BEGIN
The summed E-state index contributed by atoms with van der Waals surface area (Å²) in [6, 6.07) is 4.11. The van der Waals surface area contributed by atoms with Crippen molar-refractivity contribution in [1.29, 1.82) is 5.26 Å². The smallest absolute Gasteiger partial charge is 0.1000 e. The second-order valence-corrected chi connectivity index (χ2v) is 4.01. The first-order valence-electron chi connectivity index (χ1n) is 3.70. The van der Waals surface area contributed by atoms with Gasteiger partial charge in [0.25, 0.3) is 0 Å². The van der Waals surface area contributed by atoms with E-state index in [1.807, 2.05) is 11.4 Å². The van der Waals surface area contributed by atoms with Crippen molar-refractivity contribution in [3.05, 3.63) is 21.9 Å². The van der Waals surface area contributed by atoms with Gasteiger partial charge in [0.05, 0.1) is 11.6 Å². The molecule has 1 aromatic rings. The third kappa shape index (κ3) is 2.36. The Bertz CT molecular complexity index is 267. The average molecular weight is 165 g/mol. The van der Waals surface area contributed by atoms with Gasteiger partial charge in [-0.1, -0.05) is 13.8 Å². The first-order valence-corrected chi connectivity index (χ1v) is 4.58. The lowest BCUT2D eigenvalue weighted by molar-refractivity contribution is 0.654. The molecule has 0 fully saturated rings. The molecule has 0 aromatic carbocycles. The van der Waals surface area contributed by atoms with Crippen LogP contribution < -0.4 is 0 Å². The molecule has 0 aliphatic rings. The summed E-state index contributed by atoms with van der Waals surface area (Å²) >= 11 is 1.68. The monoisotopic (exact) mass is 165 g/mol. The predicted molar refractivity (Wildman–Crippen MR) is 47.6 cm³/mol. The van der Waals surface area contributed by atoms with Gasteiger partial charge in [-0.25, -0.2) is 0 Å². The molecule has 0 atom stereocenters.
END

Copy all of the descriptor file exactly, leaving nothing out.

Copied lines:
The summed E-state index contributed by atoms with van der Waals surface area (Å²) in [6, 6.07) is 4.11. The van der Waals surface area contributed by atoms with Crippen molar-refractivity contribution in [1.29, 1.82) is 5.26 Å². The smallest absolute Gasteiger partial charge is 0.1000 e. The second-order valence-corrected chi connectivity index (χ2v) is 4.01. The first-order valence-electron chi connectivity index (χ1n) is 3.70. The van der Waals surface area contributed by atoms with Gasteiger partial charge in [0.25, 0.3) is 0 Å². The van der Waals surface area contributed by atoms with E-state index in [1.807, 2.05) is 11.4 Å². The van der Waals surface area contributed by atoms with Crippen molar-refractivity contribution in [3.05, 3.63) is 21.9 Å². The van der Waals surface area contributed by atoms with Gasteiger partial charge in [0.05, 0.1) is 11.6 Å². The molecule has 1 aromatic rings. The third kappa shape index (κ3) is 2.36. The Bertz CT molecular complexity index is 267. The average molecular weight is 165 g/mol. The van der Waals surface area contributed by atoms with Gasteiger partial charge in [-0.1, -0.05) is 13.8 Å². The first-order valence-corrected chi connectivity index (χ1v) is 4.58. The lowest BCUT2D eigenvalue weighted by molar-refractivity contribution is 0.654. The molecule has 0 fully saturated rings. The molecule has 0 aromatic carbocycles. The van der Waals surface area contributed by atoms with Crippen LogP contribution < -0.4 is 0 Å². The molecule has 0 aliphatic rings. The summed E-state index contributed by atoms with van der Waals surface area (Å²) >= 11 is 1.68. The monoisotopic (exact) mass is 165 g/mol. The predicted molar refractivity (Wildman–Crippen MR) is 47.6 cm³/mol. The van der Waals surface area contributed by atoms with Gasteiger partial charge in [-0.25, -0.2) is 0 Å². The molecule has 0 atom stereocenters.